notes

Code Name “Zambia” – How to Start Recruitment in a New Country

Updated: Oct 27, 2018

Approximately two years ago I was invited to a meeting about recruitment in Africa. During the meeting it transpired that a project was planned to take place in an African country I had never heard of (for the purposes of this blog we will call it Zambia), and that the aim of the meeting was to do some thinking as to how we should prepare ourselves for the recruitment. I recall sitting in the office, opposite the screen, and simply feeling the anxiety coming up my body. I was not even sure where that country was located, let alone which recruitment sources were available there. The only country in which we carried out recruitment in Africa, at that times, was South Africa. I was Lucky enough to have on the other end of the line,

my manager. She helped me to take a deep breath and start thinking what to do.

Since then, I have already recruited in other “exotic” countries, but this experience has been locked in my mind as a case study, we still use this as a code name in my team for something which comes out of the blue – “have you already recruited in Zambia”?



The first ten steps for recruitment in a new country-



1. Open Google maps - firstly, it is important to know and understand the geographic

features of that country: its location, its bordering countries, is it located in the middle of a continent or along a coast?

2. Open Wikipedia - or open google and start collecting information. What is the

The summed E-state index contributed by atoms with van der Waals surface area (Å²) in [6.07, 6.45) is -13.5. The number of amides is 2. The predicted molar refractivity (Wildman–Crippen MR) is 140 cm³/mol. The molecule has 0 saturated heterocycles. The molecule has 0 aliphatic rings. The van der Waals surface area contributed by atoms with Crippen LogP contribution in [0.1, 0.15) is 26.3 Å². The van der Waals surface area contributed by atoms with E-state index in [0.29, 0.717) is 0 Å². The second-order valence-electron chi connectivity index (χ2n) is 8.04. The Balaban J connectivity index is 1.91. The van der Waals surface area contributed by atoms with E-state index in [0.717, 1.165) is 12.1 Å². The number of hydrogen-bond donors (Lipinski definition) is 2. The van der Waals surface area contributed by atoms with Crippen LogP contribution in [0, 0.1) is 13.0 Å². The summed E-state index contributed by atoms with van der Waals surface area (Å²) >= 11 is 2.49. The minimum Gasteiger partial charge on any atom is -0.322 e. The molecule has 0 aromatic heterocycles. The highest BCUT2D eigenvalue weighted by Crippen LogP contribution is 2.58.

breakdown of the population, what is the capital and other central cities, how many

universities are there and their location, what are the traditional/developing industries in the country? If you focus on a certain area in this country, learn its characteristics.

3. Mapping – what needs to be recruited and when? Can the project leader provide a

detailed report of the required roles, and the required skills for those roles? Is there a planned time-line for the project? Is it known which roles would be required at each phase of the project? Any such piece of information can direct you to better planning of your recruitment strategy, allowing you to focus on your next steps.

4. Gathering focused information – based on the mapping and understanding of the role, it is important to start researching the local market; which other companies

exist in that area, who are the competitors, which universities/colleges teach the subjects we are focusing on? One of my preferred methods is to look through the local job vacancy adverts for similar roles. Such adverts can give me information about

competitors, professional terminology used in the market, type of qualifications/

experience needed etc.

5. Establishing leads/contacts – in my opinion this is one of the key factors, finding a local person who knows the market and is, therefore, able to provide information and tips for the future. Is there a local manager/team member you can speak with? Is there a supplier or point of contact on behalf of the client? Do I know anyone who has already carried out recruitment for this country? You don’t know anyone?